One of the things I really like about Russ Emanuel’s direction is that he’s able to conceive a true crime movie that feels respectful and not at all exploitative. That’s a tough feat to accomplish especially in a time where a lot of indie studios are inexplicably anxious to exploit actual horrible crimes. “American Wisper” (formerly “Wisper”) is a true crime thriller that actually managed to engage me, and that’s saying a lot for someone that almost never cares to dive in to this kind of material.
Tara Johnson-Medinger’s “My Summer as a Goth” is a lot like “Edge of Seventeen” but with so much less insight and charm than its predecessor. That’s not to say that “My Summer as a Goth” is terrible, but it’s a mostly unpleasant and surface level teen coming of age film that doesn’t re-invent the wheel. It definitely doesn’t seem to want to re-invent the wheel, spending a lot of its time trying to work in the inexplicable, often clumsy plot elements in to the narrative.
Director Jamie Insalaco’s movie has a lot going for it as a comedy about adults relying on one big score to adjust their lives once again. But once everything came to a close, “Will Reading” ends up being a cinematic experience that’s hindered by so many of its flaws, in spite of so much it brings to the table. I wouldn’t say that I’d recommend it, but if you’re in the market for a movie that feels like a zany send up of “The Big Chill.”
Director Jason Axinn’s animated gore fest is “Funny Games,” meets “Saw” meets Twilight Zone’s “The Masks” wrapped up in one sick sadistic mutant. It’s gory, and vicious and mean spirited and occasionally baffling, but damned if I didn’t have a good time with it. There’s just something about watching the wealthy tear each other apart that hits a nerve, and “To Your Last Death” is a movie that has fun with its own concept. Not only does Jason Axinn break the conventional narrative, but he uses it as a means of bringing the ugliest sides out of his characters.
Movies that are based on or around youtube personalities usually, for lack of a better word: suck. They’re awful, they’re terrible, and only mostly just vanity projects for the creators. So imagine what a shock it was to see “Ashens and the Polybius Heist” and find out that it’s actually quite good. I genuinely giggled during most of the film and loved how it all felt like a hilarious mutant amalgam of “Spaced,” “Ocean’s Eleven,” and “The Hot Rock,” in the end.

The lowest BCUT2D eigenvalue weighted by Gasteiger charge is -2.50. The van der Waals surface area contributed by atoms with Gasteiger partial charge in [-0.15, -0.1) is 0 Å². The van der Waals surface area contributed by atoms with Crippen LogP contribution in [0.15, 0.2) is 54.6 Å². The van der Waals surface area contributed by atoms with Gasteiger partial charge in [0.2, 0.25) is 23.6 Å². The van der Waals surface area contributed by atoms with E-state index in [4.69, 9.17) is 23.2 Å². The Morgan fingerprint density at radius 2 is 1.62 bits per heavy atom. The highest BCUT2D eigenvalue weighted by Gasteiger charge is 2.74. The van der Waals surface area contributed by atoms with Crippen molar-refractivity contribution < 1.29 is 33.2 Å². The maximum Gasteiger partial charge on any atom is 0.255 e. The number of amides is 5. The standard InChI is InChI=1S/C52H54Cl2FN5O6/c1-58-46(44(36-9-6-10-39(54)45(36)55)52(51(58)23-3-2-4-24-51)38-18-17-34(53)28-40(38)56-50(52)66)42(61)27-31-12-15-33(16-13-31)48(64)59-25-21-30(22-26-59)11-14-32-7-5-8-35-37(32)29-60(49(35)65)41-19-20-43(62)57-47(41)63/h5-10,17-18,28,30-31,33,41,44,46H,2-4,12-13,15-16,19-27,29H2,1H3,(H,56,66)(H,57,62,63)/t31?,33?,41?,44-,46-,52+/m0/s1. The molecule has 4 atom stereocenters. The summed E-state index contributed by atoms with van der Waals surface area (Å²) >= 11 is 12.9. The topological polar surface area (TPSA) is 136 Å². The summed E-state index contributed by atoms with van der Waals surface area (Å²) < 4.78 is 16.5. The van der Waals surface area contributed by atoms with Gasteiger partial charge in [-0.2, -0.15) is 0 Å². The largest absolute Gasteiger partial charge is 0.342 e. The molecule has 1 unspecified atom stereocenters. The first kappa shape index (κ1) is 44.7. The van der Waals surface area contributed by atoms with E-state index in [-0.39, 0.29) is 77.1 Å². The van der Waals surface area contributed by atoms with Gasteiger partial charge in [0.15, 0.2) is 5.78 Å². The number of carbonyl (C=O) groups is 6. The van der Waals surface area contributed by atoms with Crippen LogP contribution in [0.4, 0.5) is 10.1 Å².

Chris De Pretis’ indie horror scifi film has its heart in the right place, but at the end of the day, I can’t say he re-invents the wheel here. I was never quite sure if “Death Blood 4” was intended as a meta-horror movie or not, as it puts up this gimmick of it being a sequel to three movies that never quite existed. It goes about this “Grindhouse” novelty until the introduction of the actual narrative where it’s played fairly straight faced and with a stern tone bereft of any notable satirical content.
While “Rock School” was one of my favorite documentaries of 2005, it was a missed opportunity. Arne Johnson and Shane King’s “Girls Rock!” almost get the love of music and rock and roll it right. Almost. What the directing duo of Johnson and King explore is this collective ability of these different women to create music in the confines of this limited space and show how they can sometimes fall apart at the seams due to typically creative conflicts and arguments about band names.
In this documentary, filmmaker Jerry Williams investigates the life and events that have made Dirtwoman famous and infamous in the Richmond area from birth until death, including her very own pinup calendar release, her collaboration with GWAR, and the yearly Hamaganza spectacular to name but a few.